Containerboard Industry Perspective 2nd Quarter 2015

Are containerboard prices about to fall?

By Jesse Marzouk

Potential domestic oversupply, global competition, and other external factors threaten containerboard prices moving into the back half of the year.

A slight weakness in the containerboard market began to appear in the second quarter of 2015. On the West Coast,  prices of unbleached kraft liner-board fell approximately $10 per ton, while prices for semichemical medium fell $20 per ton.  Prices on the East Coast and Midwest have largely held during this period, although new capacity in the fall could impact prices.

While not robust, U.S. box shipments have been relatively strong, with shipments picking up since the fourth quarter of 2014. Year-to-date through May 2015, box shipments are up 2.5% on an average-week basis. This represents an increase over the roughly 1.0% rate experienced in recent years.   

With box shipments relatively strong, the main issue in the containerboard market is centered on supply. Year-to-date through May 2015, container-board mills in the U.S. have operated at 96.6% of capacity. This has resulted in inventories becoming bloated compared to those in prior years. In each month from February through May, containerboard inventories at mills and box plants remained at the highest levels on both an absolute tonnage basis and the number of weeks of supply. Considering the additional capacity coming online in the third and fourth quarters of 2015, some industry insiders are expecting wholesale price decreases in the containerboard market.

The saving grace for U.S. containerboard mills has been the export market. Year-to-date through May 2015, linerboard mills increased export produc-tion by 6.7%. This comes even amid a strengthening U.S. dollar.  U.S. mills are no longer the lowest cost producers in the world, however, given a number of factors. The strength of the U.S. dollar has allowed mills in Russia, Brazil, and Australia to reap the benefits of weakening currencies when selling into the global market.  Decreases in energy prices and declining prices for old corrugated containers, which are used more heavily as a fiber source globally, also have improved the cost position of global producers. This could indicate declining prices for containerboard inter-nationally and, therefore, a more difficult situation for U.S. producers.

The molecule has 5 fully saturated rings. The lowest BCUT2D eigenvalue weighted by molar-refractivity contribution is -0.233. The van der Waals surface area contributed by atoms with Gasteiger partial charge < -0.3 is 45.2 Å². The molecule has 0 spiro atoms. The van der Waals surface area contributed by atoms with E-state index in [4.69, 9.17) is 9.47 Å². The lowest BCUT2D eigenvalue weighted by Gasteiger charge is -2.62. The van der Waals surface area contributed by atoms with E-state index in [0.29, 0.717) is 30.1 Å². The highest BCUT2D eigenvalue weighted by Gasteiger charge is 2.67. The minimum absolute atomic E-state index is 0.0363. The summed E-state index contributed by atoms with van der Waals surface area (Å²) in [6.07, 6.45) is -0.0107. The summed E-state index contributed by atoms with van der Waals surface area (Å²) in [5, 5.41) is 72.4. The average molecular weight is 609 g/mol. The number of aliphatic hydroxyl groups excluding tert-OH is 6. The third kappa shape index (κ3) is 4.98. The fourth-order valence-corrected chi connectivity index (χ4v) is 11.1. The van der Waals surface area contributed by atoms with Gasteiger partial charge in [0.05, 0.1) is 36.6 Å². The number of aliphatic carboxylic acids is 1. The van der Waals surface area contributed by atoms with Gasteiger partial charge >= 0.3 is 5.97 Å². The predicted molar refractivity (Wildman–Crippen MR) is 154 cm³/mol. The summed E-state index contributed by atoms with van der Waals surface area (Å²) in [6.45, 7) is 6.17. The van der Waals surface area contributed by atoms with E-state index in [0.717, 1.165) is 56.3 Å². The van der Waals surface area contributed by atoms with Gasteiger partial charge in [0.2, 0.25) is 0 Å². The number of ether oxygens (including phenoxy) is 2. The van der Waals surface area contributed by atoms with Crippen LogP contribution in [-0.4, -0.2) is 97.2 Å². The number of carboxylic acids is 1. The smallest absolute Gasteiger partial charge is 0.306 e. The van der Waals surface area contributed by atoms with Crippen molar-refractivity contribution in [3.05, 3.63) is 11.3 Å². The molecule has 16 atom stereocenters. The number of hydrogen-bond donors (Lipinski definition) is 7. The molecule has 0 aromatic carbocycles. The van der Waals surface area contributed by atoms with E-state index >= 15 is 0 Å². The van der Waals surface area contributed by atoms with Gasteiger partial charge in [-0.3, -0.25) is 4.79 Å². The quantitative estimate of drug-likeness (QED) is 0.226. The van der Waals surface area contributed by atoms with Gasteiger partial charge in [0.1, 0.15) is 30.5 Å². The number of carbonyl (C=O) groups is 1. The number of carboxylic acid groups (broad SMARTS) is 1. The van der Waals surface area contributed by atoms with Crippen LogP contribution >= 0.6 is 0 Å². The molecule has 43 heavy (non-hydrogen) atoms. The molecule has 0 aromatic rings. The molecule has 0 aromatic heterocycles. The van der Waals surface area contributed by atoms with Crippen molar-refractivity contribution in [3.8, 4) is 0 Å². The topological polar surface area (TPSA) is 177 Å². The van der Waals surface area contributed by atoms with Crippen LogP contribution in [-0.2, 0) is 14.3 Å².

Jesse MarzoukJesse Marzouk is a vice president and forestry products specialist. He has appraised numerous U.S. and Canadian pulp, paper, and lumber-related companies involved in manufacturing and distribution. Jesse received his MBA in finance from Kellogg School of Management at Northwestern University, and has a degree in finance and accounting from Indiana University.